Color, the Visual Arts, and Representations of Otherness in the Victorian Novel
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This dissertation investigates the cultural connections made between race and color in works of fiction from the Victorian and Edwardian era, particularly how authors who are also artists invent fantastically colored characters who are purple, blue, red, and yellow to rewrite (and sometimes reclaim) difference in their fiction. These strange and eccentric characters include the purple madwoman in Charlotte Brontë’s Jane Eyre (1847), the blue gentleman from Wilkie Collins’s Poor Miss Finch (1872), the red peddler in Thomas Hardy’s The Return of the Native (1878), and the little yellow girls of Arthur Conan Doyle’s “The Yellow Face” (1893) and Frances Hodgson Burnett’s The Secret Garden (1911). These fictional texts serve as a point of access into the cultural meanings of color in the nineteenth century and are situated at the intersection of Victorian discourses on the visual arts and race science. The second half of the nineteenth century constitutes a significant moment in the history of color: the rapid development of new color technologies helps to trigger the upheavals of the first avant-garde artistic movements and a reassessment of coloring’s prestige in the art academies. At the same time, race science appropriates color, using it as a criterion for classification in the establishment of global racial hierarchies. By imagining what it would be like to change one’s skin color, these artist-authors employ the aesthetic realm of color to explore the nature of human difference and alterity. In doing so, some of them are able to successfully formulate their own challenges to nineteenth-century racial discourse.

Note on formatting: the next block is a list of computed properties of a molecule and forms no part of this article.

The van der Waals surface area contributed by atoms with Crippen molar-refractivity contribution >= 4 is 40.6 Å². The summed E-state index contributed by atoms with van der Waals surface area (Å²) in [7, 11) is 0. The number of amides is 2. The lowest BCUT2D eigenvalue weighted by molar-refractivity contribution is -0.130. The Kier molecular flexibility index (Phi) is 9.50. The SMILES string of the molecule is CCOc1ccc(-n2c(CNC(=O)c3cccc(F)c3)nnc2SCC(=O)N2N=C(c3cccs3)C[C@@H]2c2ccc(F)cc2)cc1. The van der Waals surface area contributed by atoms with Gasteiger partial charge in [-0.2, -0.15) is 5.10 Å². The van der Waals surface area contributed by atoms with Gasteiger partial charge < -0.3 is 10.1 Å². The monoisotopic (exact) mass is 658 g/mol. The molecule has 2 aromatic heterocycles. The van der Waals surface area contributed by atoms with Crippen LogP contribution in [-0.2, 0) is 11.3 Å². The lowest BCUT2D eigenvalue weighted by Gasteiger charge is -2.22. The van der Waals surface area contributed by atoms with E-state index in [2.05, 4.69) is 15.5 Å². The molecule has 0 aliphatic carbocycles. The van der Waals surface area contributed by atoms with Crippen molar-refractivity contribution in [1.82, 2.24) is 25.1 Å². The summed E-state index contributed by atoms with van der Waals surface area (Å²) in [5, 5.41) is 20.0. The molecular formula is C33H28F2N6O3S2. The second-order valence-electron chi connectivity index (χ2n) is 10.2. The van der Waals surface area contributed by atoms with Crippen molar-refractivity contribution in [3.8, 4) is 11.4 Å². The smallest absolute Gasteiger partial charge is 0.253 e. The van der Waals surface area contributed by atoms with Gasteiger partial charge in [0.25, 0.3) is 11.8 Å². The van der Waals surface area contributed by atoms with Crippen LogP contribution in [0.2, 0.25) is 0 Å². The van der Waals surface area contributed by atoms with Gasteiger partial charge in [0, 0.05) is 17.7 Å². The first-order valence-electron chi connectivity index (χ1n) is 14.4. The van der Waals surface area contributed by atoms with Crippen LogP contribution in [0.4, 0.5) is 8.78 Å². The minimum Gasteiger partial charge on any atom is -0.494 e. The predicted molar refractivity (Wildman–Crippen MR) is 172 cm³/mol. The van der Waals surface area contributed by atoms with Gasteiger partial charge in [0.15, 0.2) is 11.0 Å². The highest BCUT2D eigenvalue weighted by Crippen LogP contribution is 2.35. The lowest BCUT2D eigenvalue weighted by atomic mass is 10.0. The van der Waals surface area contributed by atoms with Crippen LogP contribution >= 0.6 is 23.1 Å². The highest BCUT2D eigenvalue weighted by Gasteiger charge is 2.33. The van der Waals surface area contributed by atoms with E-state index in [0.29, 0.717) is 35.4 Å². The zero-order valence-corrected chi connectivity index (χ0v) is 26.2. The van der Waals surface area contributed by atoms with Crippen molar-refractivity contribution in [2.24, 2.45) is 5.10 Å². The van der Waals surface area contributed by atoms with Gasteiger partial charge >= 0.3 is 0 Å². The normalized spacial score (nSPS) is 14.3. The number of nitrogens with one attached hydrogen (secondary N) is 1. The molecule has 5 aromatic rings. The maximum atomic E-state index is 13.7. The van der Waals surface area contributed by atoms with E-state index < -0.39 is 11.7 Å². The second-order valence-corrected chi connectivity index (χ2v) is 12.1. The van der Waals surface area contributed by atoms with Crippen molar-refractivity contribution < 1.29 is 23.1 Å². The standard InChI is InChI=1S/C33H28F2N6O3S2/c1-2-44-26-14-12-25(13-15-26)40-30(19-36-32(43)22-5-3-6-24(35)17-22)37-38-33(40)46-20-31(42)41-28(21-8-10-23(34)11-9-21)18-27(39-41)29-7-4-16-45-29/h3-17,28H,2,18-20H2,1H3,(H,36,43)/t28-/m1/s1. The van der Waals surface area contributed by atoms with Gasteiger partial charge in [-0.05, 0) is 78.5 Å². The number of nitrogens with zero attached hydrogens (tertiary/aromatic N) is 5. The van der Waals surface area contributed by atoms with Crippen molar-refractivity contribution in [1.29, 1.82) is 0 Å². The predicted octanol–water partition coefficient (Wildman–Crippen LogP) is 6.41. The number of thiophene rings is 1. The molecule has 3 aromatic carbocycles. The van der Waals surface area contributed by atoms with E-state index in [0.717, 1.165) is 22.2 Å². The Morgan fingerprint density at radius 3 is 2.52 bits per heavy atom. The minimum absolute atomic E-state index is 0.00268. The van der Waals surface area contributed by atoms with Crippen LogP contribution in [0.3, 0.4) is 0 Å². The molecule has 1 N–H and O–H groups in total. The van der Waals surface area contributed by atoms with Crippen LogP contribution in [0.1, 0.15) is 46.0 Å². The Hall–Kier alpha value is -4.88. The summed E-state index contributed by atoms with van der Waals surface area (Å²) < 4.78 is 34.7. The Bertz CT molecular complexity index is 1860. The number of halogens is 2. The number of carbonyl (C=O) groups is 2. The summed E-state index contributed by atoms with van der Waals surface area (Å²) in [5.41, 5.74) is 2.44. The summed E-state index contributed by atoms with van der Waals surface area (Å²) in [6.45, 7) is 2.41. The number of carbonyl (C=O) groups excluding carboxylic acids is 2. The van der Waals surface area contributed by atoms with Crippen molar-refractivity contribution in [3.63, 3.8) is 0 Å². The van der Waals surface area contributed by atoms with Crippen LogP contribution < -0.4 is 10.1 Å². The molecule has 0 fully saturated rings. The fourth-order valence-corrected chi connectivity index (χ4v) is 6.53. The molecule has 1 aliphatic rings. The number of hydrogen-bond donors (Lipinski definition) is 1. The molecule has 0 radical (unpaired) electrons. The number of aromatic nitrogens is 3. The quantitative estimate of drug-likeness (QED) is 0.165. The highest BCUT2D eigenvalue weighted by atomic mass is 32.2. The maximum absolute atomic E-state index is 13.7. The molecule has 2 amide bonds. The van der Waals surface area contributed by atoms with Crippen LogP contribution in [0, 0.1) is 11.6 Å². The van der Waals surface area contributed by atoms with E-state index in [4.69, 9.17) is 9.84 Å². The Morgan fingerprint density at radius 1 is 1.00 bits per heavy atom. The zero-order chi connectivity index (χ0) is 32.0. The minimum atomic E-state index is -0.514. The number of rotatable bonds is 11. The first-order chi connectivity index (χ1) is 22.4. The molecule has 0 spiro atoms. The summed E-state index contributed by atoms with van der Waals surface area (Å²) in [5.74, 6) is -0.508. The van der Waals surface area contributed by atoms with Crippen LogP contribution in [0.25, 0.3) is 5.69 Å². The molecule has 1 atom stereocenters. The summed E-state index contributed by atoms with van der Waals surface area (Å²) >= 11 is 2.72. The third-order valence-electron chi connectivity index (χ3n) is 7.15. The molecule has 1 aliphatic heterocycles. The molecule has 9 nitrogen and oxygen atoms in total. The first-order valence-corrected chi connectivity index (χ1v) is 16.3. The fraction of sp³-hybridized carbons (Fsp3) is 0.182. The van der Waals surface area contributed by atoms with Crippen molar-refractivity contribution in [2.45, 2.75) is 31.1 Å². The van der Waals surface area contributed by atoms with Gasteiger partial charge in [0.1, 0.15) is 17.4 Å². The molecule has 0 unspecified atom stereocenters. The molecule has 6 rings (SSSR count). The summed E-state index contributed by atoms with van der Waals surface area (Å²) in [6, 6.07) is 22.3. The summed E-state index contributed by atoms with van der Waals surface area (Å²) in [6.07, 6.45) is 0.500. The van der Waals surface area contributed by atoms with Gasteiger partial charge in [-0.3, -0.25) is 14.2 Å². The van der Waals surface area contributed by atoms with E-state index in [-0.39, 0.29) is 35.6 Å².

Durgan, Jessica (2012). Color, the Visual Arts, and Representations of Otherness in the Victorian Novel. Doctoral dissertation, Texas A&M University. Available electronically from